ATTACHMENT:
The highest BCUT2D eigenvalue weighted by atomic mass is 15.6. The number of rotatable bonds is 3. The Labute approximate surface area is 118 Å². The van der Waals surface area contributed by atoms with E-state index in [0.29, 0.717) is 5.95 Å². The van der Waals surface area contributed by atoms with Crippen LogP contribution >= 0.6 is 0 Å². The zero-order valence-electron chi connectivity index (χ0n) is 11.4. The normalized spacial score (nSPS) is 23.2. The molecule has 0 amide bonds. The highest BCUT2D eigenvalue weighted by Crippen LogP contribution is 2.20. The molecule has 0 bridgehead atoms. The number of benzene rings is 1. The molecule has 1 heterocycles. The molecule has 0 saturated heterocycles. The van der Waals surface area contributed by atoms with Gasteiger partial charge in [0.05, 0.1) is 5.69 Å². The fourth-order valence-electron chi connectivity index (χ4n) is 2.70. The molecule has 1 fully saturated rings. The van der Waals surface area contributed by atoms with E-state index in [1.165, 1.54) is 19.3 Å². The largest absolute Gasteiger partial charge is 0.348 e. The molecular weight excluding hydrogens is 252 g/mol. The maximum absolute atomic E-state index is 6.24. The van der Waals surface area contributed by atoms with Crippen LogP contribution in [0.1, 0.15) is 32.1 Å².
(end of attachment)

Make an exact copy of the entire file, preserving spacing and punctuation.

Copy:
The highest BCUT2D eigenvalue weighted by atomic mass is 15.6. The number of rotatable bonds is 3. The Labute approximate surface area is 118 Å². The van der Waals surface area contributed by atoms with E-state index in [0.29, 0.717) is 5.95 Å². The van der Waals surface area contributed by atoms with Crippen LogP contribution >= 0.6 is 0 Å². The zero-order valence-electron chi connectivity index (χ0n) is 11.4. The normalized spacial score (nSPS) is 23.2. The molecule has 0 amide bonds. The highest BCUT2D eigenvalue weighted by Crippen LogP contribution is 2.20. The molecule has 0 bridgehead atoms. The number of benzene rings is 1. The molecule has 1 heterocycles. The molecule has 0 saturated heterocycles. The van der Waals surface area contributed by atoms with Gasteiger partial charge in [0.05, 0.1) is 5.69 Å². The fourth-order valence-electron chi connectivity index (χ4n) is 2.70. The molecule has 1 fully saturated rings. The van der Waals surface area contributed by atoms with E-state index in [1.165, 1.54) is 19.3 Å². The largest absolute Gasteiger partial charge is 0.348 e. The molecular weight excluding hydrogens is 252 g/mol. The maximum absolute atomic E-state index is 6.24. The van der Waals surface area contributed by atoms with Crippen LogP contribution in [0.1, 0.15) is 32.1 Å².